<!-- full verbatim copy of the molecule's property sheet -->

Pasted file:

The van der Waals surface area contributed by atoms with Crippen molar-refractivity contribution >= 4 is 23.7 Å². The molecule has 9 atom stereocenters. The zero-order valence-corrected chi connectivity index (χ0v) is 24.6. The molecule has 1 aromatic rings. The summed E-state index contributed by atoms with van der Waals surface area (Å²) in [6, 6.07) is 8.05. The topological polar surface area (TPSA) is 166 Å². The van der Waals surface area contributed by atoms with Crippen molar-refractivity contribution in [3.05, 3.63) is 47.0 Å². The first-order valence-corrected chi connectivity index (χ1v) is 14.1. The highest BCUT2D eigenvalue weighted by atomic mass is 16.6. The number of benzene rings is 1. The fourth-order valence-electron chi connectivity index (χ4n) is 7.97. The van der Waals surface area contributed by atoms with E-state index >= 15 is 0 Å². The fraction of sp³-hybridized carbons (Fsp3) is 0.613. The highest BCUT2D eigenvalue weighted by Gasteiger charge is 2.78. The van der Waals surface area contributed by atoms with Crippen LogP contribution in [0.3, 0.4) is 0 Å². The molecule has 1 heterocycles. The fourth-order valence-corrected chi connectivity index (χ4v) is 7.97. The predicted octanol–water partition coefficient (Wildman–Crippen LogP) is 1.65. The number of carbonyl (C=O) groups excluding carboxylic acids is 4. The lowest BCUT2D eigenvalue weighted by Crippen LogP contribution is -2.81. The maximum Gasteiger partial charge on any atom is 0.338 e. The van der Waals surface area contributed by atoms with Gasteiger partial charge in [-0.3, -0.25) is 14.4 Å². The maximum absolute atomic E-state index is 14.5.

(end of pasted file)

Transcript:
The van der Waals surface area contributed by atoms with Crippen molar-refractivity contribution >= 4 is 23.7 Å². The molecule has 9 atom stereocenters. The zero-order valence-corrected chi connectivity index (χ0v) is 24.6. The molecule has 1 aromatic rings. The summed E-state index contributed by atoms with van der Waals surface area (Å²) in [6, 6.07) is 8.05. The topological polar surface area (TPSA) is 166 Å². The van der Waals surface area contributed by atoms with Crippen molar-refractivity contribution in [3.05, 3.63) is 47.0 Å². The first-order valence-corrected chi connectivity index (χ1v) is 14.1. The highest BCUT2D eigenvalue weighted by atomic mass is 16.6. The number of benzene rings is 1. The fourth-order valence-electron chi connectivity index (χ4n) is 7.97. The van der Waals surface area contributed by atoms with E-state index >= 15 is 0 Å². The fraction of sp³-hybridized carbons (Fsp3) is 0.613. The highest BCUT2D eigenvalue weighted by Gasteiger charge is 2.78. The van der Waals surface area contributed by atoms with Crippen LogP contribution in [0.3, 0.4) is 0 Å². The molecule has 1 heterocycles. The fourth-order valence-corrected chi connectivity index (χ4v) is 7.97. The predicted octanol–water partition coefficient (Wildman–Crippen LogP) is 1.65. The number of carbonyl (C=O) groups excluding carboxylic acids is 4. The lowest BCUT2D eigenvalue weighted by Crippen LogP contribution is -2.81. The maximum Gasteiger partial charge on any atom is 0.338 e. The van der Waals surface area contributed by atoms with Gasteiger partial charge in [-0.3, -0.25) is 14.4 Å². The maximum absolute atomic E-state index is 14.5.